Page:Metaphysics by Aristotle Ross 1908 (deannotated).djvu/37

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place the objects of mathematics between Ideas and sensible things. His divergence from the Pythagoreans in making the One and the Numbers separate from things, and his introduction of the Forms, were due to his inquiries in the region of definitory formulae (for the earlier thinkers had no tincture of dialectic), and his making the other entity besides the One a dyad was due to the belief that the numbers, except those which were prime,[1] could be neatly produced out of the dyad as out of a plastic material.

Yet what happens is the contrary; the theory is not a reasonable one. For they make many things out of the matter, and the form generates only once, but what we observe is that one table is made from one matter, while the man who applies the form, though he is one, makes many tables. And the relation of the male to the female is similar; for the latter is impregnated by one copulation, but the male impregnates many females; yet these are analogues of those first principles.

Plato, then, declared himself thus on the points in question; it is evident from what has been said that he has used only two causes, that of the essence and the material cause (for the Forms are the cause of the essence of all other things, and the One is the cause of the essence of the Forms); and it is evident what the underlying matter is, of which the Forms are predicated in the case of sensible things, and the One in the case of Forms, viz. that this is a dyad, the great and the small. Further, he has assigned the cause of good and that of evil to the elements, one to each of the two, as we say[2] some of his predecessors sought to do, e. g. Empedocles and Anaxagoras.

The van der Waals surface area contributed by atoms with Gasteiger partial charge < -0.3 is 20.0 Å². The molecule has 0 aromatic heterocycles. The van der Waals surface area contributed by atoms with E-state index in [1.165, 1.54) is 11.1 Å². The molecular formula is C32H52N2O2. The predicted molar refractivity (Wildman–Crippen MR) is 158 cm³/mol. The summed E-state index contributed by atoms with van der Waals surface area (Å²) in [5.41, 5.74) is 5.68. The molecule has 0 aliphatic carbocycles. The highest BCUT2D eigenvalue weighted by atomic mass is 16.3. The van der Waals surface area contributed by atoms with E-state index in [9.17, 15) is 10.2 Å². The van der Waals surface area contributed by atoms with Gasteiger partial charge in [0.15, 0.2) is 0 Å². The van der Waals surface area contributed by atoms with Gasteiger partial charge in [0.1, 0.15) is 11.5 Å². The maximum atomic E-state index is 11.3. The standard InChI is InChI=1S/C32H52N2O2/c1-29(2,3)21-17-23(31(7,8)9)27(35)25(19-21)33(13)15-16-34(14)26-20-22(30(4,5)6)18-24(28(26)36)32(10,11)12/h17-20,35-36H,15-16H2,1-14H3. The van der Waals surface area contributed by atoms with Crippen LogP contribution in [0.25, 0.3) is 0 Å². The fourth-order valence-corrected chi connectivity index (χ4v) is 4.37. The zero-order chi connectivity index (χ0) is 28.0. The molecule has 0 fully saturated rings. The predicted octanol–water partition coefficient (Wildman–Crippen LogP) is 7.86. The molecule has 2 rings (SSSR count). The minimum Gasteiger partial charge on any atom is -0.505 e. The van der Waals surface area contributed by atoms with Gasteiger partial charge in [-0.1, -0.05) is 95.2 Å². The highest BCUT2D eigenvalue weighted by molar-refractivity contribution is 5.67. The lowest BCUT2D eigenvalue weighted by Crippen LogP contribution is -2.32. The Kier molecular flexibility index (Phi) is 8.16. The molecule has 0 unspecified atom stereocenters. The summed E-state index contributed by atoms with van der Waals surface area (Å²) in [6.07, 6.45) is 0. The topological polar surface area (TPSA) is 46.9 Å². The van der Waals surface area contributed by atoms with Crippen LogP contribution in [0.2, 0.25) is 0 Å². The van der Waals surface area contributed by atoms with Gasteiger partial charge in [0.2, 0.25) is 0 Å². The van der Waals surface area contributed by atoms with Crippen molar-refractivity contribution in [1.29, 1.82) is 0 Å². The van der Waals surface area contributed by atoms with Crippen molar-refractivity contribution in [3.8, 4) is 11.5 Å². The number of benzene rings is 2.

Chapter 7

Our account of those who have spoken about first principles and reality and of the way in which they have spoken, has been

  1. This is not quite accurate. Really it is only powers of 2 that could be neatly produced out of this 1 and the indefinite dyad; cf. n. 1091a9. In Parmenides 143c-144a 3 is derived from 1 and 2 (the number 2, not, as Aristotle says, the indefinite 2) by addition, and the numbers higher than 3 are derived from 2 and 3 by multiplication. Primes are not there excepted; Plato speaks as if all the higher numbers could be got by multiplication. Nothing in the works of Plato corresponds exactly to what Aristotle says here.
  2. Cf. 984b18, 985a4.